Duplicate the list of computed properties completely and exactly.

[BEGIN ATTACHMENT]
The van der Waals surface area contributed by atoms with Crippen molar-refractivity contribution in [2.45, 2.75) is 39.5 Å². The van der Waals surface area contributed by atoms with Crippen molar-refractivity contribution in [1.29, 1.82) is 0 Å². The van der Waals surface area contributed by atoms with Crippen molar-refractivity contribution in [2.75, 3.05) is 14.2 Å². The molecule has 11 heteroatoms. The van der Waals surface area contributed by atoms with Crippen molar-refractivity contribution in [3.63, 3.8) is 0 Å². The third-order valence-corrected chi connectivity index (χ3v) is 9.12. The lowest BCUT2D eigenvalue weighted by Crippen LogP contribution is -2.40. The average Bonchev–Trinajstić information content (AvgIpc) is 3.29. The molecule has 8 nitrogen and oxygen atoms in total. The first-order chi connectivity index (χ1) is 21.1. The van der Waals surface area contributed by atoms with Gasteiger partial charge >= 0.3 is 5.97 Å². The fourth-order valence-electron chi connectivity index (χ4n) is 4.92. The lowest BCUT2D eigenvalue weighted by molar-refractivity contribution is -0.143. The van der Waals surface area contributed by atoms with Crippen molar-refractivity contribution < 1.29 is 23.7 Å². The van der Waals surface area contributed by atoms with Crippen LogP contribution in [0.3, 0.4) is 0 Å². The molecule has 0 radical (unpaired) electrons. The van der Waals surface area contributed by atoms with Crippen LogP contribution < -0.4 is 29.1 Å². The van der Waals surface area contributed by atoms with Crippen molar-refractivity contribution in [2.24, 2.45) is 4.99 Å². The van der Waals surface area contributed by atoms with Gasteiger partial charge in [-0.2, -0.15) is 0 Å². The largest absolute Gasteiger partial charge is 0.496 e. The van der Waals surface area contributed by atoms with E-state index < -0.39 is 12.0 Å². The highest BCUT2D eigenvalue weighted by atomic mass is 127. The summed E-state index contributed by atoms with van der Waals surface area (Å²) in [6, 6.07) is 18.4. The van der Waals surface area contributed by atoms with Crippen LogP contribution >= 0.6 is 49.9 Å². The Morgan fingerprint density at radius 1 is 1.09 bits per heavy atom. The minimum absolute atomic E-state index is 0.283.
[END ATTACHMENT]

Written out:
The van der Waals surface area contributed by atoms with Crippen molar-refractivity contribution in [2.45, 2.75) is 39.5 Å². The van der Waals surface area contributed by atoms with Crippen molar-refractivity contribution in [1.29, 1.82) is 0 Å². The van der Waals surface area contributed by atoms with Crippen molar-refractivity contribution in [2.75, 3.05) is 14.2 Å². The molecule has 11 heteroatoms. The van der Waals surface area contributed by atoms with Crippen molar-refractivity contribution in [3.63, 3.8) is 0 Å². The third-order valence-corrected chi connectivity index (χ3v) is 9.12. The lowest BCUT2D eigenvalue weighted by Crippen LogP contribution is -2.40. The average Bonchev–Trinajstić information content (AvgIpc) is 3.29. The molecule has 8 nitrogen and oxygen atoms in total. The first-order chi connectivity index (χ1) is 21.1. The van der Waals surface area contributed by atoms with Gasteiger partial charge >= 0.3 is 5.97 Å². The fourth-order valence-electron chi connectivity index (χ4n) is 4.92. The lowest BCUT2D eigenvalue weighted by molar-refractivity contribution is -0.143. The van der Waals surface area contributed by atoms with Crippen molar-refractivity contribution < 1.29 is 23.7 Å². The van der Waals surface area contributed by atoms with Crippen LogP contribution in [0.3, 0.4) is 0 Å². The molecule has 0 radical (unpaired) electrons. The van der Waals surface area contributed by atoms with Crippen LogP contribution < -0.4 is 29.1 Å². The van der Waals surface area contributed by atoms with Crippen molar-refractivity contribution in [2.24, 2.45) is 4.99 Å². The van der Waals surface area contributed by atoms with Gasteiger partial charge in [-0.2, -0.15) is 0 Å². The largest absolute Gasteiger partial charge is 0.496 e. The van der Waals surface area contributed by atoms with E-state index < -0.39 is 12.0 Å². The highest BCUT2D eigenvalue weighted by atomic mass is 127. The summed E-state index contributed by atoms with van der Waals surface area (Å²) in [6, 6.07) is 18.4. The van der Waals surface area contributed by atoms with Crippen LogP contribution >= 0.6 is 49.9 Å². The Morgan fingerprint density at radius 1 is 1.09 bits per heavy atom. The minimum absolute atomic E-state index is 0.283.